According to this, Microsoft ought to have discussed details of the said software patents with Novell. Can Novell share the knowledge with the rest of the world? Or was it never discussed at all, in which case Microsoft is being dishonest?

Shouldn’t Novell, as an almost ‘free rider’ in a world of Free software and a confessed betrayer of the GNU GPL, be obliged to turn transparent about this? Whose side is Novell on? It sure seems like Novell sidled with Microsoft, so it keeps silent in order to continue this “part of a campaign to cast uncertainty,” if one was quoting from the article above. Who could blame Novell? It makes money out of "patent terrorism". It ought to be more than obvious that Novell sold out to Microsoft in a way much worse than Corel did.

MS Novell

Speaking of Corel, Rex Ballard had the following to say in response to my message last night (about Asustek’s Linux-loaded motherboards):


“Don’t underestimate Microsoft. They do have tactics, which they have been allowed to continue to use under the Bush administration, which makes it very hard for Linux to establish a strong foothold in the OEM distribution channel.

“…COREL offered a motherboard maker Linux licenses at 50 cents/board, and millions of these motherboards were ordered by OEMs and Kiosk dealers alike. The problem was that Microsoft’s OEM license agreement forbade ANY interference with the Microsoft controlled boot sequence.”“This isn’t the first time a motherboard maker has offered Linux as part of their package. The first time, that I can remember, was back in 1999, when COREL offered a motherboard maker Linux licenses at 50 cents/board, and millions of these motherboards were ordered by OEMs and Kiosk dealers alike. The problem was that Microsoft’s OEM license agreement forbade ANY interference with the Microsoft controlled boot sequence. Furthermore, the OEM licenses were sold in bulk, which meant that selling a machine without Windows didn’t save you any money. In fact, if you didn’t meet your minimum commitment order, you could even LOSE money, since the discounts you received depended on your ability to honor a minimum commitment order, usually calculated to be far more licenses than you could actually sell with the machines.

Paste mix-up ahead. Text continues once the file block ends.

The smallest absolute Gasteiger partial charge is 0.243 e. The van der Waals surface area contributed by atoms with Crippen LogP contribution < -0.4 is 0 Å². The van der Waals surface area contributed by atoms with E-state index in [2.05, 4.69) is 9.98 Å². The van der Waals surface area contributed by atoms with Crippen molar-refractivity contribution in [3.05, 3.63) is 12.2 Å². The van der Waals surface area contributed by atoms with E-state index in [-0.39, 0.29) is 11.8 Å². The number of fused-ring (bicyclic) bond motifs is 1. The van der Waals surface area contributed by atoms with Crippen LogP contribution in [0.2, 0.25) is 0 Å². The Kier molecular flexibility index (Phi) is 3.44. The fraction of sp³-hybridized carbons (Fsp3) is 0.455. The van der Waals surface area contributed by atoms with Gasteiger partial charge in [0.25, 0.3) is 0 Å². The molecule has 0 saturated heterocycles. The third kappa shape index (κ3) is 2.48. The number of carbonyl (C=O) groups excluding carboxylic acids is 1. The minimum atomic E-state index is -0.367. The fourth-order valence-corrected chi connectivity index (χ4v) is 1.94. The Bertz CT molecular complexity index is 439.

“Since the licenses were non-transferable, the OEMs couldn’t sell them to other OEMs or retailers. Since Microsoft maintained tight-fisted control over the configuration, the OEMs couldn’t pre-install the Linux OS, and were even forbidden from enclosing the Linux distribution disk provided by the Board maker, as part of their configuration.”


Consider this in light of what we wrote very recently about Microsoft's attack against Linux on motherboards. When Microsoft is unable to use its lawyers to forbid competition, it simply buys that competition. Novell used to be one of the leading players in the Linux world. So was Corel.

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2 Comments

  1. Shane Coyle said,

    May 30, 2008 at 6:39 pm

    Gravatar

    Once before, it had come up that Microsoft was willing to disclose allegedly infringed patents, although they have denied it ever happened in the Novell deal.

  2. Roy Schestowitz said,

    May 30, 2008 at 9:39 pm

    Gravatar

    Thanks! I couldn’t remember precisely all the details (who said what, and what actually happened).